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Ritz-Carlton May Leave Island

Green Isle hopes to drop Marriott and hire Wyndham as hotel operator


January 17, 2002
Copyright © 2002 CARIBBEAN BUSINESS. All Rights Reserved.

Green Isle Partners Ltd. S.E., owners of The Ritz-Carlton San Juan Hotel, Spa & Casino, is aiming to enter into an operating agreement with Wyndham Hotels, according to recent court documents obtained by CARIBBEAN BUSINESS.

As a result, Green Isle Partners is seeking to terminate the existing management contract The Ritz-Carlton San Juan Hotel has with Marriott International, parent company of the Ritz-Carlton brand.

Richard Cortese, vice president of Wyndham Resorts, and Andrew Wimsatt, vice president of hotel development in Washington, D.C. were unavailable for comment.

A source who spoke on the condition of anonymity said Green Isle could pursue three reorganization alternatives under Chapter 11 of the U.S. Bankruptcy Code–terminate connection with Ritz-Carlton and internally reorganize around a new license, sell the hotel, or restructure the Ritz-Carlton arrangement with a new partner.

Green Isle Partners, headed by entrepreneur Harvey Sandler, has not submitted the last three payments–Sept. 2000, March 2001, and Sept. 2001–due from an $85 million Afica loan subject to the guarantee of the Tourism Development Fund (TDF), in the aggregate amount of $9.1 million. The TDF was called upon to make the payments due to Banco Popular of Puerto Rico (BPPR), as trustee of the bonds, in order to keep the bonds current.

According to the court documents, Green Isle Partners does not dispute that it owes TDF the amounts it has funded to keep the bonds current. Although TDF notified Green Isle Partners of the commitment to repay TDF, each time it remitted the bond payment without starting litigation to collect the amounts due from the debtor.

Moreover, until the advent of Green Isle Partners’ bankruptcy, TDF has not sought to obtain financial information from the debtor since Sept. 2000. In addition to the Afica loan, a significant portion of the funding for both the initial construction of the hotel, as well as funding to cover operating losses and reserves were provided by Sandler in the aggregate amount of $31 million.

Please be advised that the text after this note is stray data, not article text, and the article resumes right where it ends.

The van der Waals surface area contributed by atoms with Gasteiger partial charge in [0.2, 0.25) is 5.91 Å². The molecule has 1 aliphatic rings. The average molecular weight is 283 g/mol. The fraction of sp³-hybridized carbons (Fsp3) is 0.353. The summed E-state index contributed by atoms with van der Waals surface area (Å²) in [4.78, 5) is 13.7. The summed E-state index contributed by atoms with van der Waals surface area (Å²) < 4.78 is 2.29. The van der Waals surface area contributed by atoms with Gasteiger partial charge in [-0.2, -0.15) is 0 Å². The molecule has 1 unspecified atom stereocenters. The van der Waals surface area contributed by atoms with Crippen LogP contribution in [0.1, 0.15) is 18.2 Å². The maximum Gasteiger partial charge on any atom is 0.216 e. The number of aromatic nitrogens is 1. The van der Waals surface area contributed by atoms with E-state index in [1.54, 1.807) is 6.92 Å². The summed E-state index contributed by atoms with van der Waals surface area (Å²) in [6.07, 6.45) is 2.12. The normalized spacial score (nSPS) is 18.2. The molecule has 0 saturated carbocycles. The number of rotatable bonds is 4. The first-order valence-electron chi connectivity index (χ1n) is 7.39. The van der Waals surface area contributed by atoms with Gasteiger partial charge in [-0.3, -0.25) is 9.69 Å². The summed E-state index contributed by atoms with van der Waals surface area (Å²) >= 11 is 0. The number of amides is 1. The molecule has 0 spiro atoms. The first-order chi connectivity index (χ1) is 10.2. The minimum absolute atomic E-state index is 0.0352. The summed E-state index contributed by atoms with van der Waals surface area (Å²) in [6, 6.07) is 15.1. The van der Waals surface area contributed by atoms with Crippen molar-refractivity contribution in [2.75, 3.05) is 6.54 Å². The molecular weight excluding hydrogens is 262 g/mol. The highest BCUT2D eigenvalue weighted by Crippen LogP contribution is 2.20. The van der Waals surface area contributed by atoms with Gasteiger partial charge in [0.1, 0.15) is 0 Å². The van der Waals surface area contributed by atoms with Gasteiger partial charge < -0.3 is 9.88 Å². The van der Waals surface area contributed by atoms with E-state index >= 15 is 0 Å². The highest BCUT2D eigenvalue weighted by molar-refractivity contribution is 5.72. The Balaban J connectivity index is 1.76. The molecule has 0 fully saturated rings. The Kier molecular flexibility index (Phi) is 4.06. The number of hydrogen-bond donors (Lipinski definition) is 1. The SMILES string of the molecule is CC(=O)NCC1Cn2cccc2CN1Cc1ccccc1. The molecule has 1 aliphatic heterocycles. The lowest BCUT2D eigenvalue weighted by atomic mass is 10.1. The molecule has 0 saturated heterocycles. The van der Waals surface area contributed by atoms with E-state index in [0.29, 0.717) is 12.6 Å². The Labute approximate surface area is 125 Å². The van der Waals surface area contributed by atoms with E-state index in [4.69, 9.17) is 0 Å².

It had been reported earlier that Green Isle Partners in part blames Ritz-Carlton’s management for the hotel’s poor financial performance since it was inaugurated in late 1997. Other sources pin Green Isle Partners’ financial problems on the developer’s decision to rush the opening with only half of the room inventory ready and pouring too much money into the casino, both of which tallied losses of about $8 million in the hotel’s first year of operation.

U.S. Bankruptcy Court Judge Raymond Ray denied on Jan. 3 motions filed by Ritz-Carlton, the Government Development Bank (GDB), and BPPR requesting the case be transferred from Florida to Puerto Rico.

Judge Ray concluded that the aforementioned proponents failed to demonstrate by a preponderance of the evidence that the transfer of the Chapter 11 case to Puerto Rico would promote the economic and efficient administration of the estate or of the debtor’s reorganization efforts.

In June 2001, Green Isle Partners filed its petition for relief under Chapter 11. The debtor has retained possession of its assets and is authorized to continue the operation and management of its business as a debtor-in-possession, through its agent, Ritz-Carlton.

One month later, Ritz-Carlton filed a venue motion requesting entry of an order to transfer jurisdiction of the debtor’s bankruptcy from Florida to Puerto Rico. Several weeks later, the United States Trustee also filed a motion seeking identical relief to that requested by Ritz-Carlton along with the GDB, TDF and BPPR, who also filed their memorandum in support of the Ritz-Carlton motion. Also, Green Isle Partners filed in July 2001 its objection and response to Ritz-Carlton’s motion to transfer jurisdiction of the case.

In August 2001, the court conducted the initial evidentiary hearing on the venue motions. At the conclusion of the initial hearing, the court continued the evidentiary hearing on the venue motions to Sept. 2001. As a result of the closing of the court on Sept. 13, following the Sept. 11 terrorist attacks, the continued evidentiary hearings on the venue motions were rescheduled for Sept. 25.

This Caribbean Business article appears courtesy of Casiano Communications.
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